Move Over White Feminists: Black Activist Tarana Burke Created the #MeToo Campaign 10 Years Ago

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Tarana Burke
Activist Tarana Burke launched the ‘Me Too’ movement in 2007. (Image courtesy of Facebook)

Long before hashtags and social media sites existed, activist Tarana Burke created the now viral #MeToo campaign highlighting the stories of sexual assault survivors. And now it’s time to give credit where credit is due.

The recent allegations against media mogul and producer Harvey Weinstein have reignited tough, but much-needed conversations around sexual assault in Hollywood. The “Me Too” movement soon flooded social media after “Charmed” actress Alyssa Milano revealed that she herself had been sexually assaulted, and encouraged other survivors to respond with the simple phrase “me too.”

Many credited the actress with spawning the powerful movement as it gained steam and sent a poignant message about sexual violence and its pervasiveness, affecting everyone from millionaire movie stars to suburban moms, to the poor. For Burke, the founder of youth organization Be You, Inc., the movement is doing exactly what she intended it to.

Many soon found that the 44-year-old activist is actually the original creator of the #MeToo movement, launching the crusade in 2007 in an effort to unify victims of sexual assault — women of color in particular. Journalist Britni Danielle was the first to point it out, Ebony reported.

Speaking with the magazine, Burke said she began the initiative as a grassroots movement to aid sexual assault victims in underprivileged communities “where rape crisis centers and sexual assault workers weren’t going.”

“It wasn’t built to be a viral campaign or a hashtag that’s here today and forgotten tomorrow,” she said in a statement Monday, Oct. 16. “It was a catchphrase to be used from survivor to survivor, to let folks know that they were not alone and that a movement for radical healing was happening and possible.”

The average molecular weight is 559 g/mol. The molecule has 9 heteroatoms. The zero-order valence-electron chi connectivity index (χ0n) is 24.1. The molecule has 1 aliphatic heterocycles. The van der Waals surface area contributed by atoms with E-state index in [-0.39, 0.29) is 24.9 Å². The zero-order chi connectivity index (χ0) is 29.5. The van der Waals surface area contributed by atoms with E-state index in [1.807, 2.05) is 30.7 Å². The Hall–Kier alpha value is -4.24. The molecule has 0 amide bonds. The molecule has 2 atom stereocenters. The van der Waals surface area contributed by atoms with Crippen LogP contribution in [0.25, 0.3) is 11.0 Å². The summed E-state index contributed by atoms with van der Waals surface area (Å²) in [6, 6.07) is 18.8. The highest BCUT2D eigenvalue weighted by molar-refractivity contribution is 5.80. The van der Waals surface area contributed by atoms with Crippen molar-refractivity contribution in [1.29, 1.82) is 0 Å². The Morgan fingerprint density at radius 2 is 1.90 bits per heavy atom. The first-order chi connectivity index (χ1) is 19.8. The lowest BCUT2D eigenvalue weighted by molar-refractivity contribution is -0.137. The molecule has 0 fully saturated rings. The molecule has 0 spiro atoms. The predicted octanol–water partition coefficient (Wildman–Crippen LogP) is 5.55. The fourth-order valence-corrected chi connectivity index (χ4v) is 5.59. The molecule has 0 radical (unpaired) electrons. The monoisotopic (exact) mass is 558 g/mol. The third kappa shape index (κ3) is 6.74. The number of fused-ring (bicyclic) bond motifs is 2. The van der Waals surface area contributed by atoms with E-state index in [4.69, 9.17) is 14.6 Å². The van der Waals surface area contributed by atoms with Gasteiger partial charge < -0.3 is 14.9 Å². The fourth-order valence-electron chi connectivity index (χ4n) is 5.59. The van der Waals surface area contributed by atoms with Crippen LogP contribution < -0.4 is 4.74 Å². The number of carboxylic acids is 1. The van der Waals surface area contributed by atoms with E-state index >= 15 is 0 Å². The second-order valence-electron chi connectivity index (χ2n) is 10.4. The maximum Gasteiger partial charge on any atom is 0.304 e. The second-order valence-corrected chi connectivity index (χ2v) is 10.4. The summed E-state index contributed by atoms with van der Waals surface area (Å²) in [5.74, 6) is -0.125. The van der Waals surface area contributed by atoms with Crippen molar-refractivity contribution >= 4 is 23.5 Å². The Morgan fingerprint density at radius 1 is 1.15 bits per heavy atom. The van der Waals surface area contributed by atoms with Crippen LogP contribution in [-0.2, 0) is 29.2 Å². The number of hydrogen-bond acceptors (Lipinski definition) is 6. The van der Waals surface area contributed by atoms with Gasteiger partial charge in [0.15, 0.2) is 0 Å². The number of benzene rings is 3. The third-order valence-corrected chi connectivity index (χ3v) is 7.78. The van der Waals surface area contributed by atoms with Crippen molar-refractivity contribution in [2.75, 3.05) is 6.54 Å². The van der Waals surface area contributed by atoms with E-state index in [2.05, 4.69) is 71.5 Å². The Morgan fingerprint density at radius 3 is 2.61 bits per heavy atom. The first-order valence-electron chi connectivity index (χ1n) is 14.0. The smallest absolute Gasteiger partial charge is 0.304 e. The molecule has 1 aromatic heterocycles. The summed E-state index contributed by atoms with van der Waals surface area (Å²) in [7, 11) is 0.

It should be noted that Milano never took credit for starting the #MeToo campaign and was quick to acknowledge Burke after learning of the New York native’s 10-year-old initiative. Despite not initially being recognized as the founder, the activist said it was “powerful” to see the hashtag go viral.

“What’s happening now is powerful and I salute it and the women who have disclosed,” she told Ebony. “But the power of using ‘me too’ has always been in the fact that it can be a conversation starter or the whole conversation – but it was us talking to US.”

Many Black social media users agreed, blasting the media for crediting white women like Miliano and actress Rose McGowan, who accused Weinstein of rape, for the work of Black women. Some also pointed out how serious issues like sexual assault are only addressed when brought to light by white feminists.

As the #MeToo hashtag went viral, fellow activists and users began to thank Burke and threw their support behind her campaign.

“It made my heart swell to see women using this idea – one that we call ’empowerment through empathy,’ ” Burke said in one of several tweets Sunday. “It’s beyond a hashtag. It’s the start of a larger conversation and a movement for radical community healing.”

“Join us.”

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